Women elected for first time in Saudi Arabia

A Saudi woman leaves a polling station after casting her vote during municipal elections.
REUTERS/Faisal Al Nasser
A Saudi woman leaves a polling station after casting her vote during municipal elections. REUTERS/Faisal Al Nasser

A landmark election has seen women become council representatives for the first time in the conservative kingdom of Saudi Arabia.

A ban on woman taking part in elections was lifted this year meaning women could not only stand for representation, but could vote. A total of 978 women registered as candidates, alongside 5938 men.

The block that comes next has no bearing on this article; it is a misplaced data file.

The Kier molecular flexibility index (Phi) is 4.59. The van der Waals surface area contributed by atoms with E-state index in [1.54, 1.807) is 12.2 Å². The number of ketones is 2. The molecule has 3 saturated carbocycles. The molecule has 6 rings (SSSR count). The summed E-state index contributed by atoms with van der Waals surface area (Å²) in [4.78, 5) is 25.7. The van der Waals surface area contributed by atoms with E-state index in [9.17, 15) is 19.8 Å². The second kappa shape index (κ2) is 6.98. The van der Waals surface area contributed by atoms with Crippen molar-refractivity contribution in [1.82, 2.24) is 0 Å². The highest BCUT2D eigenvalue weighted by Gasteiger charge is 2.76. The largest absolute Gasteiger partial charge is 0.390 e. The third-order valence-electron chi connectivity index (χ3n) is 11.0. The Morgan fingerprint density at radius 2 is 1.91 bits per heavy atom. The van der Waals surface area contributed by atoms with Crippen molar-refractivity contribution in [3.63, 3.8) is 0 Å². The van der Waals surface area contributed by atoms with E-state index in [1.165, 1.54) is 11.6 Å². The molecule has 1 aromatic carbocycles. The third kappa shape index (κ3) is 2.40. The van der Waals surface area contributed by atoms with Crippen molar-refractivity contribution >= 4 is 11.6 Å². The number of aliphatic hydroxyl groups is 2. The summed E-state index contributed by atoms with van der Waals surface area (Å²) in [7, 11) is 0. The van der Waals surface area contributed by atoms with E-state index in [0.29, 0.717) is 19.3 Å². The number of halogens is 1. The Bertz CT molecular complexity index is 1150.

It is only the third time in the country’s history an election has been held.

Women standing for representation had many restrictions including not being able to directly address men but, according to the state-run Saudi Press Agency (SPA), at least four women were elected. Other news agencies put the number between nine and 17.

It is a small step for the kingdom with Saudi women still facing many curbs in public life, including driving and needing a male guardian to leave the country.  An estimated 30,000 women had registered to vote in Saturday’s poll, compared with 1.35 million men.

The decision to allow women to take part was taken by the late King Abdullah before his death in January. He said women in Saudi Arabia “have demonstrated positions that expressed correct opinions and advice”.

He also appointed 30 women to the country’s top advisory Shura Council.

 

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